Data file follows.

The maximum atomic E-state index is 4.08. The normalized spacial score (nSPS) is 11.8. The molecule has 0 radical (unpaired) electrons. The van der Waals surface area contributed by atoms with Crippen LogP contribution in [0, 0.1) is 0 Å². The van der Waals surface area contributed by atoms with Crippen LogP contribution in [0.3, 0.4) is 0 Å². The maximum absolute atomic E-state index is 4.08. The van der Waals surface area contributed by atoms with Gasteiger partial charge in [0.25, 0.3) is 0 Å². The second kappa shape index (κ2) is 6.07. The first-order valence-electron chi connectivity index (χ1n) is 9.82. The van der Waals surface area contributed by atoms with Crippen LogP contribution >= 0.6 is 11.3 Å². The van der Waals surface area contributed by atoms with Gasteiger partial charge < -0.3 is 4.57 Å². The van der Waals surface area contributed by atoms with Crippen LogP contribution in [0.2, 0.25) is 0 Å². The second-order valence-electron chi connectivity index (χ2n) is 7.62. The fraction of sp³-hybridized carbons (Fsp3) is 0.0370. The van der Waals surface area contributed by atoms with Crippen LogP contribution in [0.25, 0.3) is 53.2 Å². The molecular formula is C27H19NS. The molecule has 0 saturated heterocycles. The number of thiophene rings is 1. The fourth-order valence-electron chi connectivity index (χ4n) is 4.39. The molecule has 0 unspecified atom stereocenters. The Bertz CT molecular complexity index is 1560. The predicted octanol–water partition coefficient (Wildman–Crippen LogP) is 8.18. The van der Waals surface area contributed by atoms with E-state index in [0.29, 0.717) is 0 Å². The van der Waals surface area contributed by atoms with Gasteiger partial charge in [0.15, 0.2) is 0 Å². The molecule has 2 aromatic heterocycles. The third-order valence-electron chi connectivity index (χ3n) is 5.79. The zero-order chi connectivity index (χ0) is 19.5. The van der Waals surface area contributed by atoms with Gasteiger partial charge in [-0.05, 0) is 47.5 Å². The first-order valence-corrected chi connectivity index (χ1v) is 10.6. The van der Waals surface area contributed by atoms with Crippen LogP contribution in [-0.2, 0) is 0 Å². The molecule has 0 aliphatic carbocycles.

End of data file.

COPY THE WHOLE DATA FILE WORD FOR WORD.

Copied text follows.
The maximum atomic E-state index is 4.08. The normalized spacial score (nSPS) is 11.8. The molecule has 0 radical (unpaired) electrons. The van der Waals surface area contributed by atoms with Crippen LogP contribution in [0, 0.1) is 0 Å². The van der Waals surface area contributed by atoms with Crippen LogP contribution in [0.3, 0.4) is 0 Å². The maximum absolute atomic E-state index is 4.08. The van der Waals surface area contributed by atoms with Gasteiger partial charge in [0.25, 0.3) is 0 Å². The second kappa shape index (κ2) is 6.07. The first-order valence-electron chi connectivity index (χ1n) is 9.82. The van der Waals surface area contributed by atoms with Crippen LogP contribution >= 0.6 is 11.3 Å². The van der Waals surface area contributed by atoms with Gasteiger partial charge < -0.3 is 4.57 Å². The van der Waals surface area contributed by atoms with Crippen LogP contribution in [0.2, 0.25) is 0 Å². The second-order valence-electron chi connectivity index (χ2n) is 7.62. The fraction of sp³-hybridized carbons (Fsp3) is 0.0370. The van der Waals surface area contributed by atoms with Crippen LogP contribution in [0.25, 0.3) is 53.2 Å². The molecular formula is C27H19NS. The molecule has 0 saturated heterocycles. The number of thiophene rings is 1. The fourth-order valence-electron chi connectivity index (χ4n) is 4.39. The molecule has 0 unspecified atom stereocenters. The Bertz CT molecular complexity index is 1560. The predicted octanol–water partition coefficient (Wildman–Crippen LogP) is 8.18. The van der Waals surface area contributed by atoms with E-state index in [0.29, 0.717) is 0 Å². The van der Waals surface area contributed by atoms with Gasteiger partial charge in [0.15, 0.2) is 0 Å². The molecule has 2 aromatic heterocycles. The third-order valence-electron chi connectivity index (χ3n) is 5.79. The zero-order chi connectivity index (χ0) is 19.5. The van der Waals surface area contributed by atoms with Gasteiger partial charge in [-0.05, 0) is 47.5 Å². The first-order valence-corrected chi connectivity index (χ1v) is 10.6. The van der Waals surface area contributed by atoms with Crippen LogP contribution in [-0.2, 0) is 0 Å². The molecule has 0 aliphatic carbocycles.